by Cindy Kunsman
Continuing the ongoing discussion of cognitive bias, explaining a puzzle piece as to why we humans cling so tightly to belief systems like Quiverfull and more. Today, let’s recap what we should already know, but when it comes to our own ideas, we tend not to believe that we’re so subject to our nature.
To truly understand the serious discomfort of Cognitive Dissonance, one must take the most basic assumption of human beings as a logical starting point: that the information that we notice represents objective reality in a reliable fashion. If you’ve seen the film, The Final Cut, you may know that our minds tag information with all sorts of things that are not facts so that we can best store and access them, but they are not a true measure of reality. (If we are lucky, we remember those things that are most important in a way that is realistic ‘enough.’) As the diagram below attests, we are very selective about what we remember, and even those things are used to tell a story – usually one that we like to hear.
We also use introspection to measure our own thoughts and feelings, but we always make the assumption that we are fair and kind – or at least as much as the next guy. And because of our aversion to cognitive dissonance, we also assume and assure ourselves that our motives can only be good and honorable.
We also assume that our own behavior represents sensibility and represents the standard of what is right and true. Like George Carlin’s old joke, we perceive that those who drive slower than us on the highway are driving too slow, and those who drive faster drive too fast. We assign ourselves with the reasonable standard against which we understand others, and if we are reasonably healthy in mind and soul, we always find ourselves in the right. Anything else causes cognitive dissonance because it challenges who we are, suggesting that we’re not the good, competent, reasonable people that we like to think we are. Almost like a twist on Protagoras, in most things, we see our own perspective as thoughtful and circumspect – and it serves as the primary root of all cognitive dissonance.
Once we decide upon any position, our ego goes to work and beings to close our thoughts around that decision. We will no longer accept alternatives as valid as our own, and all of the other aspects of our self will conform to our decision to reinforce our sense of consistency. Information to the contrary suddenly seems suspect, and we cast disparagement on anything that suggests error. (Asking someone who just bought a car whether they thought that they made a right decision is the worst time to do so. They will be biased in favor of their purchase because they cannot afford the cognitive dissonance generated by a different choice. Unless they landed a grand lemon, they will think that their own choice is best.)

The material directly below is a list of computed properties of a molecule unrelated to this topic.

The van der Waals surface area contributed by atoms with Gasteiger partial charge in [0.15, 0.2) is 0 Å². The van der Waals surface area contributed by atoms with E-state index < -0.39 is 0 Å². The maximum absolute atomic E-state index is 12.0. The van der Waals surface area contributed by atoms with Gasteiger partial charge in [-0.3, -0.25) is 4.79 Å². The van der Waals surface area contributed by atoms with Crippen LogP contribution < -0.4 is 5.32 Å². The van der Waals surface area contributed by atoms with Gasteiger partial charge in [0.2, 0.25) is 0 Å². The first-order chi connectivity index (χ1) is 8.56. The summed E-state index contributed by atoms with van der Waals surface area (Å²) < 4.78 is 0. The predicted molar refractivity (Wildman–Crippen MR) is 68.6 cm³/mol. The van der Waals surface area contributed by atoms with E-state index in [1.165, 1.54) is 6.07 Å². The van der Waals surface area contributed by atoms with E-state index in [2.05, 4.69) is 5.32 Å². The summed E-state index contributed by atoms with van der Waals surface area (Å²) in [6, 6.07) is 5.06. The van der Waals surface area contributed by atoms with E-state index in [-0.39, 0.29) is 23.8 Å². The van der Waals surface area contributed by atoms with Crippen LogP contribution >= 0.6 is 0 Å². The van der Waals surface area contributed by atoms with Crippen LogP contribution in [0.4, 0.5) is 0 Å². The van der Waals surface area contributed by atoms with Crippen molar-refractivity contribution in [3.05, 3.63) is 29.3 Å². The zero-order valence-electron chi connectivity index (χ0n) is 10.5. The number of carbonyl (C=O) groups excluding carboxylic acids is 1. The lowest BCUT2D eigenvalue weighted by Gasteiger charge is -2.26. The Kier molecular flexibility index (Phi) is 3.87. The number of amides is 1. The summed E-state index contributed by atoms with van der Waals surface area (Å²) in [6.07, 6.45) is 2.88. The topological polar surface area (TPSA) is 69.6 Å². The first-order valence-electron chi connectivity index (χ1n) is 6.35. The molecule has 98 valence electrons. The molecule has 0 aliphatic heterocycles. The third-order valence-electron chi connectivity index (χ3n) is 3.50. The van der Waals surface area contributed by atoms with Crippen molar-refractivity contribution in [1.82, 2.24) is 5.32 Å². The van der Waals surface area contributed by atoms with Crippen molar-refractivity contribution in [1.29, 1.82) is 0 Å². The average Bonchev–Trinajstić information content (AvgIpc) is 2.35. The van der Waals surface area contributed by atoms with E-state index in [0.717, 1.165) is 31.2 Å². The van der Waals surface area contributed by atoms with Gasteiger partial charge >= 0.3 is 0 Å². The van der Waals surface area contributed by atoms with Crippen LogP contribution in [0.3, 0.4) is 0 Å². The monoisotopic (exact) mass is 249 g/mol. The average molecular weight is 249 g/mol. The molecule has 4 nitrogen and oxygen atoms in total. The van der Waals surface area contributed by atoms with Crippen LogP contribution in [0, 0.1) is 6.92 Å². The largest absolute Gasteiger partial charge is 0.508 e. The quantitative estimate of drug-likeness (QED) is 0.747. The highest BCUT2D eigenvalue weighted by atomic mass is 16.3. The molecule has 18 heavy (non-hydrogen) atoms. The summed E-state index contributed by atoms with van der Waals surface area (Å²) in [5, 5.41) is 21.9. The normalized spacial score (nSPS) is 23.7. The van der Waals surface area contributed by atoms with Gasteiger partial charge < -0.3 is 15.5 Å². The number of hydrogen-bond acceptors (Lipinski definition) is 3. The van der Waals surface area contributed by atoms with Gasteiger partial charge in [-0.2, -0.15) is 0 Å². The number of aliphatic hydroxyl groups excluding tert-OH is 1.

This bias that coddles our ego with good thoughts also extends to how we perceive others and what we can anticipate when we interact with them. Unless past experience has taught us otherwise, when seeking a desirable outcome, we can project our own sense of reason-ability on to others. We again hold our own understanding of ourselves as the standard, but we really have no way of knowing what others are thinking and feeling. (Often, others are not even acting thoughtfully, and it’s likely that even fewer have a well-developed sense of self-awareness.) This assumption has been dubbed Naive Realism, and this bias always casts us in a positive light.
In some sense, then, cognitive dissonance theory is really one of blind spots. It’s not willful, but it becomes an unintentional bias that avoids anything that will give us cause to question our beliefs, convictions, or behaviors – and our neatly corresponding sense of self. In the beginning of a paradigm shift, we will doubt or discredit those things that challenge us until we hit a tipping point that demands that we reckon with them. This drive for comfort motivates us as powerfully as hunger and thirst, and we all become subjects in its service as it serves its purpose for us. It’s one of the many gifts and curses of our humanity. And if we are lucky enough, we become grounded in enough biases that are good enough. Some of us learn by crawling out of them after they’ve taken their toll, while some of us perish while still entrenched in them.
Gilovich and Ross’ The Wisest One in the Room
Tavris and Aronson’s Mistakes Were Made
McRaney’s You Are Not So Smart
Gilovich’s How We Know What Isn’t So
Cindy is a nurse who was raised in Word of Faith, a Second Generation Adult of cultic Christianity. She and her husband dabbled in Calvinism and Theonomy as a foil to Christian anti-intellectualism, and they were exit counseled together when the walked away from a church that embraced Gothard’s teachings. Cindy escaped many Quiverfull pitfalls but became a social pariah for failing to birth a family. She’s been decrying the abuses of the Patriarchy Movement since 2004, and she writes about spiritual abuse at her blog, Under Much Grace. Read more about her here.
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